The ban on Basant has created a void in the lives of the Lahoris
As the harshness of winter starts to give way to the warm embrace of spring, the flowers are ready to bloom and the birds chirping in anticipation of joy. But there is something amiss. A random Lahori can’t stop reminiscing the days that are no more -- the days when everyone, young and old, rich and poor, would flock to their rooftops, when bandages on your hands were a proud evidence of your dedication and mastery, and the midday sky would assume a kaleidoscope of colours. Those were also the days when the people from different parts of the world would descend on the city and join in the merriment. Oh, those were the Basant days!
Yousuf Salahuddin, a renowned patron of arts and culture, puts it in the following words: "For a Lahori, there’s no jashan-e-baharan (celebration of spring) without Basant. Period."
Historically, as a festival or a sport, Basant was celebrated with the most fervour within the confines of the Walled City whose very architecture, with its narrow lanes and home lofts acted as a natural control zone, limiting the number of runaway kites. Over the passage of time, however, as the festival expanded to other parts of the city and as the manufacturers started to add copious amounts of glass to the dor (kite string), this organic control zone ceased to exist, resulting in mass casualties. These casualties, coupled with religious zealotry that conflated Basant with Hinduism, put immense pressure on the government which decided to ban kite-flying as an activity altogether.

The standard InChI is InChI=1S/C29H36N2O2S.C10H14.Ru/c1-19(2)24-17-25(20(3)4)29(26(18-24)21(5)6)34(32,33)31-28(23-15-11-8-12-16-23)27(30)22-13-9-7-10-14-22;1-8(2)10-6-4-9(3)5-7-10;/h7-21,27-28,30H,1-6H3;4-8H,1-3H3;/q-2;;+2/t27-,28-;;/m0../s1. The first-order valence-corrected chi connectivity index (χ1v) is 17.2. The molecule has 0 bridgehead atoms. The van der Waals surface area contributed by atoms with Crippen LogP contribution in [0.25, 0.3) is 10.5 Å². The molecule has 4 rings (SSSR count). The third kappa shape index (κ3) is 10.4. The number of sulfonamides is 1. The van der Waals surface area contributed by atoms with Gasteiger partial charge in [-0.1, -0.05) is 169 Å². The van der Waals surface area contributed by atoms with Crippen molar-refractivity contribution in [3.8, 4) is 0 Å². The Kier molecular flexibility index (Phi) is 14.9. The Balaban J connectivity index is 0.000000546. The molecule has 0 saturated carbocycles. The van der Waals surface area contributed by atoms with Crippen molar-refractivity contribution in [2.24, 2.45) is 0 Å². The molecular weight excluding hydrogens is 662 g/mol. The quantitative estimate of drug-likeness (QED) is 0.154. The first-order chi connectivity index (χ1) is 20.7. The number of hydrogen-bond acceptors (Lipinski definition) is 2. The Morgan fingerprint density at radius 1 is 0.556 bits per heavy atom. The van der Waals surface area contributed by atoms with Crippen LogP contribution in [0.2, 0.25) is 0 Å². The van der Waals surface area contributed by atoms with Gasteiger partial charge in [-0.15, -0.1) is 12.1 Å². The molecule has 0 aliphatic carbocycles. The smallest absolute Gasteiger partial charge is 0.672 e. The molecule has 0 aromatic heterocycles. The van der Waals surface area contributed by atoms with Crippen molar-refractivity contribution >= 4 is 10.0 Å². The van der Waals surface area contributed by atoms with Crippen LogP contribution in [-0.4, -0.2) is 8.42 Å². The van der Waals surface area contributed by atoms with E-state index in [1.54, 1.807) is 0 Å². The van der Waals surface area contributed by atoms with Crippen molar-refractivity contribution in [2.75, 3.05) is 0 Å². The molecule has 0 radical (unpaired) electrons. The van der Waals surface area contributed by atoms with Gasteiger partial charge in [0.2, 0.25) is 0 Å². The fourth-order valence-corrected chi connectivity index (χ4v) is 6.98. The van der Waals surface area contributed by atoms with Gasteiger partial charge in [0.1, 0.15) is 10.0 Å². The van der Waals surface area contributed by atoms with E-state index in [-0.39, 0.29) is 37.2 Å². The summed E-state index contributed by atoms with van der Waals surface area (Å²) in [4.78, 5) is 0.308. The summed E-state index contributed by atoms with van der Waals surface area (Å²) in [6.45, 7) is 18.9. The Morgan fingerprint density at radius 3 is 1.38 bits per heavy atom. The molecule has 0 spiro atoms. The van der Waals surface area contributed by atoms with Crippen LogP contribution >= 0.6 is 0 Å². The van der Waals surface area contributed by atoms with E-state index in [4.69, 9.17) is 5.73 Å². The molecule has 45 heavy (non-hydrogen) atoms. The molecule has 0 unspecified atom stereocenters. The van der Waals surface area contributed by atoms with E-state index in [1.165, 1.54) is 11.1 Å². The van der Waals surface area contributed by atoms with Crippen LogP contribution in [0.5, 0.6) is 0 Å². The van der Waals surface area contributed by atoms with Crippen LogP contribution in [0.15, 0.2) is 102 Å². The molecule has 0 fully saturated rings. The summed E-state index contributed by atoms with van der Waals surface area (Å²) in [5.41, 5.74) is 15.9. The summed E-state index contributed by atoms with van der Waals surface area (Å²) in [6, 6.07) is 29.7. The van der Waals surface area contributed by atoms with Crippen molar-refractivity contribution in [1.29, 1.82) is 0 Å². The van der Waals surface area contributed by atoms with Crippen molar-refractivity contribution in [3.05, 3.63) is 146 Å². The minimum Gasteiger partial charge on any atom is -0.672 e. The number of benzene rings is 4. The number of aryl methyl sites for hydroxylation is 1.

This was an extremely narrow minded and absolutist of the government which had clearly failed to see the bigger picture and kept negating the significance of the whole festival.
"Basant was no ordinary festival," claims Khalid Malik, President, KiteFlying Lovers’ Association. "It’s a part and parcel of being a Lahoriya."
According to Malik, the government does not seem to share this sentiment. As unrealistic as the ban is, it has left a deep void in the lives of the Lahoris.
Culturally, it used to be the most significant of all annual festivals of the city, and it served to project the ‘soft image’ of the country abroad.
Basant was also a windfall for local business and would "bring in revenue in excess of Rs2.5 billion," to quote Salahuddin.
In order to fill the void, Salahuddin says, the urban-based people have turned to several ‘foreign’ festivities such as Valentine’s Day and Halloween. Although globalisation has played its part in the adoption of foreign cultures and any form of celebration may not be discouraged, it is sad that that these festivities should take precedence over our own cultural sport which has been put on the sidelines.
It was understandable that the government wanted to prevent the sad and unfortunate deaths of unsuspecting motorcyclists and pedestrians who accidentally cut their throats as the dor struck them on the road. But outright banning of the event is preposterous. Could an alternative solution not have been adopted?
Surely, if the administration has the manpower and capability to sift through the entire population and apprehend any one caught flying kite, it can also police the source of the problem and regulate the making of the dor to remove the glass content in it and make it safe.
Or, alternatively, as Yousuf Salahuddin says, "The government could’ve just banned the charkha (lever) which is required to hold the glass dor so that the makers and flyers of kites are forced to resort to the use of pinain that does not facilitate the use of such dor."
The blanket ban on Basant, which was the poor man’s sport and the rich man’s festival, and the subsequent feeble arguments provided by the government in its defence are reflective of the latter’s stance on the matter. For those in corridors of power, it is a shut case. For them, it is not worthy of discussion even. But how would the government explain the celebration of Basant in neighbouring India, or, for that matter, UAE, London and different parts of the USA?